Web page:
1. Winnie Nielsen says:

    Oh, the flowers and seasons this watering can has seen!

  2. ooh how I love vintage and antique watering cans like these!

  3. Nancy Coughlin says:

    My grandmother had one of these cans. Sure wish I knew what happened to it.

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Listen …


Photo by Hakan Dahlstrom via Wikimedia Commons

You can run, but you can’t hide!


Photo by Steve Povey via Wikimedia Commons

The gallinippers are out for blood!

Yup, gallinippers.

They’re not vile villains from a scary sci-fi movie (although they do fit the bill).


Image from Bill Nye’s History of the United States (1894) via Wikimedia Commons

Gallinippers, as some of you may know, are mosquitoes.

Specifically, BIG ones.


Photo by Edibobb via Wikimedia Commons

Gallinipper (GAL-uh-nip-er): any of various insects that sting or bite, especially a large American mosquito, Psorophora ciliata (shown in the photo above).


So, have you been lucky (or sly) enough to avoid these annoying and potentially dangerous pests this year?

If not, Erin McIntosh of Mountain Rose Herbs is here to help. Check out her recipes for non-toxic DIY repellants and bite-soothing spray.

Natural Bug Repellents for Summer Fun

The first recipe is a flower-water-based spray and the second recipe uses oil for a longer-lasting solution. Both contain catnip ingredients, since the essential oil found in catnip can actually be just as effective as commercial chemical repellents, without the nasty side effects from toxins like DEET. If you have fresh catnip growing in the garden, you can use a high alcohol tincture instead of the hydrosol. Pure grain alcohol (95%) will totally dehydrate the catnip, extracting the oils in about a week. I’ve also included my astringent spray recipe that can be used on bites to help stop itch and swelling.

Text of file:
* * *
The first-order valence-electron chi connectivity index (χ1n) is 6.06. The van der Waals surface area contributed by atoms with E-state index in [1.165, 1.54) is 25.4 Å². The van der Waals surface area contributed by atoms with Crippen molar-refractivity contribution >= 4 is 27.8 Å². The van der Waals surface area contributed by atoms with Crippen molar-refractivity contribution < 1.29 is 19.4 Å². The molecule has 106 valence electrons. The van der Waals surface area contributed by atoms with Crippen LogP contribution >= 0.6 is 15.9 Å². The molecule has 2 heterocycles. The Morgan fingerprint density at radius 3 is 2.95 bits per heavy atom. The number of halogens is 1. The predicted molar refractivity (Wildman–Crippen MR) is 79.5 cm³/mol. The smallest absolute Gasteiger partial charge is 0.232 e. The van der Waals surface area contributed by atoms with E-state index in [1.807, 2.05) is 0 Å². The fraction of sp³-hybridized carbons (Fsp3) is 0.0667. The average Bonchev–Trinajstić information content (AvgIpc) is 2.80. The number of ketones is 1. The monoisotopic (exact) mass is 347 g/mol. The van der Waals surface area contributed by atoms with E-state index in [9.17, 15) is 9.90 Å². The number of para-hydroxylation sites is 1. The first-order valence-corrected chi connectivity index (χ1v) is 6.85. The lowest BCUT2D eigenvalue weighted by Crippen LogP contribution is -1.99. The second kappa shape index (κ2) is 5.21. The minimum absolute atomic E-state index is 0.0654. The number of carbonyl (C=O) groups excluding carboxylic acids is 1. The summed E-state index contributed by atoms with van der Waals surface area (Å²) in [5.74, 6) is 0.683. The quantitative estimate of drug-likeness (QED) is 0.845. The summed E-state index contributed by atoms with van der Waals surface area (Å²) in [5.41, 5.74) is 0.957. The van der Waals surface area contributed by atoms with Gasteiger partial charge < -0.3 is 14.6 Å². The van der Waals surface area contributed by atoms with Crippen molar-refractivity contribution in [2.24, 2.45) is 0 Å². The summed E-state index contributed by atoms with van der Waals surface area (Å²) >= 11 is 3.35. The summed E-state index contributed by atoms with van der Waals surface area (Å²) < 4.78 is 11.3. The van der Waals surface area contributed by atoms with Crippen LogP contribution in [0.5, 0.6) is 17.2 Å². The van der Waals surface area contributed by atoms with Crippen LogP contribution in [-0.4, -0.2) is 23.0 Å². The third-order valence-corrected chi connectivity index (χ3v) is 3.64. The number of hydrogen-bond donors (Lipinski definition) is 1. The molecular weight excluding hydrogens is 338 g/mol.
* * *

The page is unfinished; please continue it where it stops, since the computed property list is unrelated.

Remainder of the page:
Summer Repellent Spray

8 oz organic Catnip Hydrosol
20 drops organic Cedarwood Essential Oil
20 drops organic Lavender Essential Oil
10 drops organic Lemongrass Essential Oil
10 drops organic Lemon Essential Oil

Slowly drip each essential oil into the hydrosol, counting with care as you go. Mix all ingredients in the bottle by shaking vigorously. Shake well before each use and reapply as often as needed.

Summer Repellent Oil

8 oz organic Jojoba Oil or Almond Oil or Sunflower Oil
20 drops organic Lavender Essential Oil
15 drops organic Catnip Essential Oil
10 drops organic Eucalyptus Essential Oil
5 drops organic Rosemary Essential Oil

Slowly drip each essential oil into the oil, counting with care as you go. Mix all ingredients in the bottle by rolling the bottle between the palms of your hands. Shake before each use and reapply as often as needed.

Astringent Relief Spray

This spray will help ease the itchiness and pain of bug bites. Plantain is a classic herbal remedy for itchy bug bites, while green tea is also super astringent. The cooling nature of peppermint adds a comforting sensation.

4 oz organic Peppermint Hydrosol
2 oz organic Green Tea, brewed
2 oz organic Plantain Tincture
3 drops organic Peppermint Essential Oil

Pour all ingredients into a glass spray bottle. Shake well before each use and store in the cooler for an extra refreshing chill.

Smudge Them Away!

Another good tip to know is that most bugs really hate aromatic smoke, but people love the nice smelling aroma! Instead of burning those chemical-soaked repellent candles, try burning a bundle of organic mugwort or white sage to smudge the area. You can also use the essential oil recipe blends above in a diffuser for an extra bug-away boost.


  1. Winnie Nielsen says:

    Did you know that we in Florida say our state bird is the mosquito? Yep. We specialize is mosquitoes of all kinds! Big , little, and in between, we have them all in various locations. Of course, the daily rain showers that dump buckets of rain for 30 minutes leave standing pools of water in the low areas and in containers of all kinds. Keeping your bird bath water changed every few days is an art form down here. It is a race to see if you can keep the mosquito larvae from establishing overnight!

    • 2 words, Winnie: Mosquito dunks, they are a natural form of BT for getting rid of the larvae . they look like donuts and they sell for like $ 6-8 for a package of 6 or 8. Work like a charm! last a long time, please give them a try!

  2. Terry Steinmetz says:

    We had so-o-o many mosquitoes this spring & summer! They have tapered off now. I made Mary Jane’s mother’s repellent and that worked for the most part! Thanks for more recipes to try.

  3. I have a collection of giant mosquito tee-shirts from everywhere I have visited . My personal favorite is from Chincoteaque VA ( the home of the giant mosquito in my opinion) It says in big letters over a huge depiction of the insect : ” I GAVE BLOOD” .